- From Advertising to the Avant-Garde: Rethinking the Invention of Collage
This essay offers an alternative analysis of the invention of collage, arguing that this technique, most typically viewed as avant-garde and oppositional, is in fact preceded by and rooted in practices pioneered by early mass media advertisers. Beginning with an examination of the orthodox versions of the invention of collage told by art historians, the essay notes how these accounts exclude the role of popular and commercial culture. It then develops a detailed analysis of advertising techniques preceding and informing fine art’s invention of collage, suggesting that techniques of critique were first made available through commercial sources. Turning to the work of William S. Burroughs, the essay considers his analysis of mass media as both a source of pernicious social control and a force for critique and social transformation. The essay concludes that the role of collage in both advertising and critical art must be rethought through a dialectic which accounts for collage’s origins in the needs of advertising and its promise as a technique for radical critique. —db
I see no reason why the artistic world can’t absolutely merge with Madison Avenue—William S. Burroughs (“Art of Fiction” 29)
Cutting Up Consumer Culture: “Big Daddy”
In her article “The Invention of Collage,” Marjorie Perloff begins the story of collage at what she considers its end, a playful and private work created by her own children. Nancy and Carey Perloff have cut up newspapers and magazines to create a sentimental birthday card for their father, “Big Daddy” (see Figure 1).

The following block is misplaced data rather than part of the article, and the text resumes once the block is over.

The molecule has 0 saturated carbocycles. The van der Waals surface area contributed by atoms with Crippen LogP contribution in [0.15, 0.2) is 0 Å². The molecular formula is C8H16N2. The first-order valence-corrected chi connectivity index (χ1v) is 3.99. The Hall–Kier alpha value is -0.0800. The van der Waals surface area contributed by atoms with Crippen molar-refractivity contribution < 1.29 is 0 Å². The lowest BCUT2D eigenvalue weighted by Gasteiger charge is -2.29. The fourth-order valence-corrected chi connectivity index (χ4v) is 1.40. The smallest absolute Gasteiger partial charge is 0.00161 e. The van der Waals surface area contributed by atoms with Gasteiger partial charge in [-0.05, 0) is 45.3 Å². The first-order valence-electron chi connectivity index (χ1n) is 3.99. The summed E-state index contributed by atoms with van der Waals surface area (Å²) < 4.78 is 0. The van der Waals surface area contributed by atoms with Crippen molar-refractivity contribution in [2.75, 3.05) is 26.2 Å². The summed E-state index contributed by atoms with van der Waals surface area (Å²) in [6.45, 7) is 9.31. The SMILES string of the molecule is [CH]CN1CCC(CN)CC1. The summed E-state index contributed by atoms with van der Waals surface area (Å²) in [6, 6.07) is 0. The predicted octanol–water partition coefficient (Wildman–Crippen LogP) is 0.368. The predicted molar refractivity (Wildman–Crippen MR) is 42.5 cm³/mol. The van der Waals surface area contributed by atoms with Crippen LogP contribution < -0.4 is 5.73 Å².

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This collage has been made by taking ready-made texts and images and reassembling the fragments into a new composition; in both its private context and its sentimental application, it calls to mind a long tradition of homespun collage creations that date back centuries but are most commonly found in the domestic scrapbooks and novelty creations of thousands of anonymous collagists of the nineteenth century. These works of folk art, rarely displayed and almost always made for private use and pleasure, were created out of whatever material was at hand—photographs, stamps, illustrations and text from books, newspapers, or other printed matter. In “Big Daddy,” according to Perloff, “the pleasure and fun for both the collage makers and for the recipient arise from the realization that items already in print—found objects, as it were—can be spliced and recombined so as to transfer reference from the impersonal to the personal domain” (6). Perloff’s observation is readily confirmed if one remembers at least one version of the Dadaist inspiration for collage at the beginning of the century:
[Raoul Hausmann] asserts that the germ of the idea was planted while he and Hannah Höch were on holiday in the summer of 1918 on the Baltic coast, where they saw in almost every house a framed coloured lithograph with the image of a soldier against a background of barracks. “To make this military memento more personal, a photographic portrait had been stuck on in the place of the head.”(Ades 19)
The family of a soldier pasting in the picture of their own son’s face over the anonymous image on the patriotic, illustrated postcards of the time performs the public-to-private transformation that Perloff identifies in “Big Daddy.” However, the Dadaists saw this as more than a one-way street. The patriotic postcard could not be a more literal expression of ideological interpolation, as the individual is literally inserted into an abstract image of official patriotism. Yet the Dadaists also recognized the power of such cut-and-paste techniques to challenge the very forces which in this case it served.
There is a strange, one-way logic to Perloff’s playful evocation of her own family’s private use of collage. She concludes her survey of collage, which concentrates almost exclusively on avant-garde works, with the following statement:
Indeed, to collage elements from impersonal, external sources—the newspaper, magazines, television, billboards—as did my daughters...